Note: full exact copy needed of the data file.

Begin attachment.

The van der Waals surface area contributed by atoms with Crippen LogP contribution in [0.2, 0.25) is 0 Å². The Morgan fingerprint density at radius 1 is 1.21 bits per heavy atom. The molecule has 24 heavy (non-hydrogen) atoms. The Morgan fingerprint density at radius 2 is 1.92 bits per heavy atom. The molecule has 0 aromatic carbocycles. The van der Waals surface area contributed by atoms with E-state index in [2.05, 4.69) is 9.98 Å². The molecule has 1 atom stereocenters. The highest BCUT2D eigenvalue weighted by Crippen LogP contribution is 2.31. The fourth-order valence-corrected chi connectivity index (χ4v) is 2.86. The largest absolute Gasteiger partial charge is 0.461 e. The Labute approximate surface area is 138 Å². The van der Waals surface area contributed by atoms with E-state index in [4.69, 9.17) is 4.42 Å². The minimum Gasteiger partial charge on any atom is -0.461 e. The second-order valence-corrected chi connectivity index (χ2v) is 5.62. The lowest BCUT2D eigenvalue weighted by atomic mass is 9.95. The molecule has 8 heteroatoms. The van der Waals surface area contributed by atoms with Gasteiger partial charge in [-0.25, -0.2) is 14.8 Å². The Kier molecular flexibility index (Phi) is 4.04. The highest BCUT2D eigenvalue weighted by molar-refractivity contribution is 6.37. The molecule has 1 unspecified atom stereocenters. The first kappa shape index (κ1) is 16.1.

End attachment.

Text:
The van der Waals surface area contributed by atoms with Crippen LogP contribution in [0.2, 0.25) is 0 Å². The Morgan fingerprint density at radius 1 is 1.21 bits per heavy atom. The molecule has 24 heavy (non-hydrogen) atoms. The Morgan fingerprint density at radius 2 is 1.92 bits per heavy atom. The molecule has 0 aromatic carbocycles. The van der Waals surface area contributed by atoms with E-state index in [2.05, 4.69) is 9.98 Å². The molecule has 1 atom stereocenters. The highest BCUT2D eigenvalue weighted by Crippen LogP contribution is 2.31. The fourth-order valence-corrected chi connectivity index (χ4v) is 2.86. The largest absolute Gasteiger partial charge is 0.461 e. The Labute approximate surface area is 138 Å². The van der Waals surface area contributed by atoms with E-state index in [4.69, 9.17) is 4.42 Å². The minimum Gasteiger partial charge on any atom is -0.461 e. The second-order valence-corrected chi connectivity index (χ2v) is 5.62. The lowest BCUT2D eigenvalue weighted by atomic mass is 9.95. The molecule has 8 heteroatoms. The van der Waals surface area contributed by atoms with Gasteiger partial charge in [-0.25, -0.2) is 14.8 Å². The Kier molecular flexibility index (Phi) is 4.04. The highest BCUT2D eigenvalue weighted by molar-refractivity contribution is 6.37. The molecule has 1 unspecified atom stereocenters. The first kappa shape index (κ1) is 16.1.